from "Southampton—Her Records and Her Landmarks" by Lizbeth Halsey White, Reprinted from the New York History, Vol. XIV, No. 4, October 1933.
“In loving memory, October 1933”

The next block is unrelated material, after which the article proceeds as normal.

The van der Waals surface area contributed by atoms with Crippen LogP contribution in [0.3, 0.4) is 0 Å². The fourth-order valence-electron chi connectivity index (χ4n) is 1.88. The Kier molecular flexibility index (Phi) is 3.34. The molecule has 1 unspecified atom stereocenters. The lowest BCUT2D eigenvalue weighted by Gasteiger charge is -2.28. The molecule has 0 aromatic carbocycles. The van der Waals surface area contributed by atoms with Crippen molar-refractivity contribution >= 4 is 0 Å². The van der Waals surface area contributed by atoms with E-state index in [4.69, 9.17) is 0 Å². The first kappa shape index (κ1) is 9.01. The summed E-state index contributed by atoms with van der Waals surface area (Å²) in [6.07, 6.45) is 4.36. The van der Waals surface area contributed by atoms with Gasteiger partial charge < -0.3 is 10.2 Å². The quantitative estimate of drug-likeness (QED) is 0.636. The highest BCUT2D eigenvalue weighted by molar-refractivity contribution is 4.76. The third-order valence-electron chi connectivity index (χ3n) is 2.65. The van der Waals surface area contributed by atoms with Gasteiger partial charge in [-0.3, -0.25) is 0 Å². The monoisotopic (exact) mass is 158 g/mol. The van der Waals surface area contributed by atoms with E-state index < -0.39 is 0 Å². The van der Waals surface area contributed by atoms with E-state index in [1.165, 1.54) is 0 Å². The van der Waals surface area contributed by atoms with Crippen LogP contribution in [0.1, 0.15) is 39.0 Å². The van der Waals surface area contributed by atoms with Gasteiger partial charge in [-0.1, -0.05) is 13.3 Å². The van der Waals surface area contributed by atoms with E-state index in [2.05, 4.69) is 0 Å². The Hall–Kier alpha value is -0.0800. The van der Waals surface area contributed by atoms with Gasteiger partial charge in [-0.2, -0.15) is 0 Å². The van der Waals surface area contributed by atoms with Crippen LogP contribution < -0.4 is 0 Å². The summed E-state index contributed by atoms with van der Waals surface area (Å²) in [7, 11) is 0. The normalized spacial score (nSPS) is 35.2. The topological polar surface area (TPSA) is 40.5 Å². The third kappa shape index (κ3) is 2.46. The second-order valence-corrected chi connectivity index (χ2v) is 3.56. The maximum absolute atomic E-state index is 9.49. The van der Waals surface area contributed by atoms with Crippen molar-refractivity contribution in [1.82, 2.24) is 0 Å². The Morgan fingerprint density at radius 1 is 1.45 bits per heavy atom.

We must go to the Dutch records, to learn of the adventures of the part of the Company, which sailing from Lynn down Long Island Sound [in 1640] made a landing at Cow Bay, adjacent to the Dutch settlement at New Amsterdam. They were shortly arrested by the Dutch authorities and imprisoned in the fort at New Amsterdam, and released only upon the promise to depart and never again return. From the testimony given at the inquiry we learn that hey had come to Long Island to plant and make a plantation; that twenty families were to come and if the land should be good they expected a good many. We learn also the names of the eight men who had a part in this expedition of whom six were under 28 years of ge. Edward Howell, the leader of the company and Daniel Howe, captain of the vessel, were of more mature years. A woman and a child were among the number. The time of the release of the prisoners is given as May 19, 1640, giving ample time for the party to make its passage down Long Island Sound and into the waters of Peconic Bay, named by the settlers the “North Sea”—a name given also to the hamlet which grew up around it.Tradition tells us that, when the woman of the party stepped ashore after her long and tedious voyage, she exclaimed “For Conscience’s Sake, We’re on dry land once more!” and thus originated the name of the landing place of the colonists of 1640. From the records it is easy to infer that the woman was Eleanor, second wife of Edward Howell, and that the boy was their son Arthur, born 1635, who later became a picturesque figure in the life of the little colony.When the settlers landed they discovered they were in the vicinity of an encampment of the Indian tribe of the Shinnecocks and near the headquarters of the sachem, Mandush.Making their peace with the Indians, they made their way through the woods and wilderness to a ridge of land within sight of the “South Sea,” where were built their first rude habitations. On the corner of Meeting House Lane and Old Town Road, where now is the hospital garden, in 1641 was built the earliest church to which had already come its first minister. The name Abraham Pierson stands first on the Indian deed, finally consummated December 13, 1640, and which he no doubt helped to compose.*Paper read before the New York state Historical Association, at Southampton, October 6, 1932. The author, Mrs. Edward P. White, had been town historian since 1923 and was most active in preparing for the meeting of the Association. AS already noted in New York History, April 1933, Mrs. White Died very suddenly on October 25, 1932. We are indebted to her sister, Miss Abigail F. Halsey, for the manuscript of this paper. Editors.